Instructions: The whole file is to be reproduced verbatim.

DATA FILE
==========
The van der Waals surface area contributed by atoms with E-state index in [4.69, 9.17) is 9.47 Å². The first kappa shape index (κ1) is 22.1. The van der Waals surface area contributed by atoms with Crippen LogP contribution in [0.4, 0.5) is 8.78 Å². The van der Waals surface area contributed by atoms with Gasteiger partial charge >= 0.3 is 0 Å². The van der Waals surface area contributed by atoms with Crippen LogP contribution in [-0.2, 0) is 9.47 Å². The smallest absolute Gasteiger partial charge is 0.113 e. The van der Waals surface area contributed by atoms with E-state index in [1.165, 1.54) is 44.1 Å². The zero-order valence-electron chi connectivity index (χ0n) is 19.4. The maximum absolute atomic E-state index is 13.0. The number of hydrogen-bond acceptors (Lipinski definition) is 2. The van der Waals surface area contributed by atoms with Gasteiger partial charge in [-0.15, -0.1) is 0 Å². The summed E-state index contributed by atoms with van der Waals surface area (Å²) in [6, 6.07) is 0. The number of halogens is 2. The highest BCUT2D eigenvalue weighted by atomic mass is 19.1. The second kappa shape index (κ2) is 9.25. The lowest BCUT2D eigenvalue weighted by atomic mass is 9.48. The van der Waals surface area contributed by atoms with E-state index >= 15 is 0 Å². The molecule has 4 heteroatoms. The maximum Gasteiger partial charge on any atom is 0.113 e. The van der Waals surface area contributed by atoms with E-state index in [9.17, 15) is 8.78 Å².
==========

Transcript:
The van der Waals surface area contributed by atoms with E-state index in [4.69, 9.17) is 9.47 Å². The first kappa shape index (κ1) is 22.1. The van der Waals surface area contributed by atoms with Crippen LogP contribution in [0.4, 0.5) is 8.78 Å². The van der Waals surface area contributed by atoms with Gasteiger partial charge >= 0.3 is 0 Å². The van der Waals surface area contributed by atoms with Crippen LogP contribution in [-0.2, 0) is 9.47 Å². The smallest absolute Gasteiger partial charge is 0.113 e. The van der Waals surface area contributed by atoms with E-state index in [1.165, 1.54) is 44.1 Å². The zero-order valence-electron chi connectivity index (χ0n) is 19.4. The maximum absolute atomic E-state index is 13.0. The number of hydrogen-bond acceptors (Lipinski definition) is 2. The van der Waals surface area contributed by atoms with Gasteiger partial charge in [-0.15, -0.1) is 0 Å². The summed E-state index contributed by atoms with van der Waals surface area (Å²) in [6, 6.07) is 0. The number of halogens is 2. The highest BCUT2D eigenvalue weighted by atomic mass is 19.1. The second kappa shape index (κ2) is 9.25. The lowest BCUT2D eigenvalue weighted by atomic mass is 9.48. The van der Waals surface area contributed by atoms with E-state index >= 15 is 0 Å². The molecule has 4 heteroatoms. The maximum Gasteiger partial charge on any atom is 0.113 e. The van der Waals surface area contributed by atoms with E-state index in [9.17, 15) is 8.78 Å².